The Escape replacement is going to be a Eurodesign, not unlike the Focus based minivan which is also coming.

You missed that the number of differing chassis designs produced by Toyota are four. IIRC, up till last year, Toyota had only four car chassis designs. All cars are platformed from them. I see Ford doing the same thing. :yes:

;) Immitation is the sincerest form of flattery. :blush:
 

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I posted a pic of the new "Ranger" on here somewhere. It's like a small Sport trak with a little Nissan (found in Asia) look in my opinion. I also think they may go back to the F100 name as Stone stated.
 

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Ean-The-Escape said:
SUVord said:
Ean-The-Escape said:
Hopefully Escapes don't get cut. They are extremely popular. Wouldn't make sense if they did. :bang:
Absolutely no sense at all dear "J".See what happened in Europe with the Escape.Ford decided to withdraw it from the beginning of 2007 in order to favor Kuga which in itself was a totally different car with few if any advantages against a fierce competition in the cross-over category.
End result:Ford as of 2007 does not sell any small or big size SUV in Europe.
Well if that end result happened in Europe it could certainly happen here. :rant: :(
Th escape/Maverick topped being sold in Britain in late 2003, as mine was one of the last to be sold, by that time they were very hard to find in dealers.

Ford of Britains lineup is as follows...

Cars...

Ka
Fiesta
Fusion
Focus
Focus C-Max
Kuga
Mondeo
S-Max
Galaxy

Commercials

Fiestavan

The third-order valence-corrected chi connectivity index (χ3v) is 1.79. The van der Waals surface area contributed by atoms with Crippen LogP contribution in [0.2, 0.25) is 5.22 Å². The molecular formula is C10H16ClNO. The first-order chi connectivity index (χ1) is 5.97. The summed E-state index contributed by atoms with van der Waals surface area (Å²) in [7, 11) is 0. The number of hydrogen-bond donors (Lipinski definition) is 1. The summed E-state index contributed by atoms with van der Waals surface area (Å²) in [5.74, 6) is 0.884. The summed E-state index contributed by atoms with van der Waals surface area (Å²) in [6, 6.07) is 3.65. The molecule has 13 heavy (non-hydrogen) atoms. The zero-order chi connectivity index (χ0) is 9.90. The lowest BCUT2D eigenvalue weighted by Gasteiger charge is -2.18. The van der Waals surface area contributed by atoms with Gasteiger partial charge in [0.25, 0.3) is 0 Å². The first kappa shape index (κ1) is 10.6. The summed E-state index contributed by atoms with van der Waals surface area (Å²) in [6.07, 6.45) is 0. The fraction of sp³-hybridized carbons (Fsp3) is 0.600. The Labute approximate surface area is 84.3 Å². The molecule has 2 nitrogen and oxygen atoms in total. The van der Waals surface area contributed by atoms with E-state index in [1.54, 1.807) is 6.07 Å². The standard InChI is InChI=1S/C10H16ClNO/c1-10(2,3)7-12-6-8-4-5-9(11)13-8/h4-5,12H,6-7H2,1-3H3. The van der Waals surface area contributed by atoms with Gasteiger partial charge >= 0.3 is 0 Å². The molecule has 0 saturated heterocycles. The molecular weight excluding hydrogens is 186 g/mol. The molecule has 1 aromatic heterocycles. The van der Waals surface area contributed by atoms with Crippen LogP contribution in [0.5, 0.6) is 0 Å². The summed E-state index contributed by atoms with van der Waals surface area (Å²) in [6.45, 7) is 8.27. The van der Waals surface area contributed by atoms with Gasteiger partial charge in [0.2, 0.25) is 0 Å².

Transit Connect
Transit
Ranger
 

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But then Ford GB has also done some absolute blunders, such as..

Being Britains No1 HGV manufacturer for decades, (Thames Trader, D100 series, Cargo, Eurocargo) then selling it all to Iveco Fiat :shrug: :shrug:
Being Britains No2 tractor manufacturer, then selling it all to New Holland :shrug: :shrug:
Trying to make a bus and coach chassis (the R series), using the lorry chassis and the loudest possible engine with the worst form of gearbox syncromesh that was physically possible...... :shrug: :shrug:
Selling Britains most popular and well built small sports car, the Puma, then ending production of it abrubtly :shrug: :shrug:

Trying to sell a 4.0 litre SUV (explorer) in a market that demands diesel engined SUV's due to the high cost of fuel, then wondering why sales were so miniscule.... :shrug:
Trying to sell the Probe over here, and branding both that thing, and it's replacement Cougar as a Capri replacement.... :shrug: :shrug:

To be fair, Ford could easily cut back the number of different UK models it sells, indeed why make 2 different 7 seater people carriers (Galaxy and S-max)???

Get rid of the Ka, as a Fiesta is not much larger...

Transit Connect, well it's overpriced really, a SWB Transit does the same job, carries a similar weight and is approx the same cost new...

Ditch the Kuga, as Landrover is the 4X4 of choice here (aka Freelander), and is a poor seller (well, thats what they did with the Maverick 2 (aka Escape)...

Just my thoughts.....
 

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So true and real I read in your post camusdarrah.
The :cuss: thing is that all these "brains" that take these decisions get paid millions of money!!!
I cannot see a Leeds United manager surviving after a couple of blunders.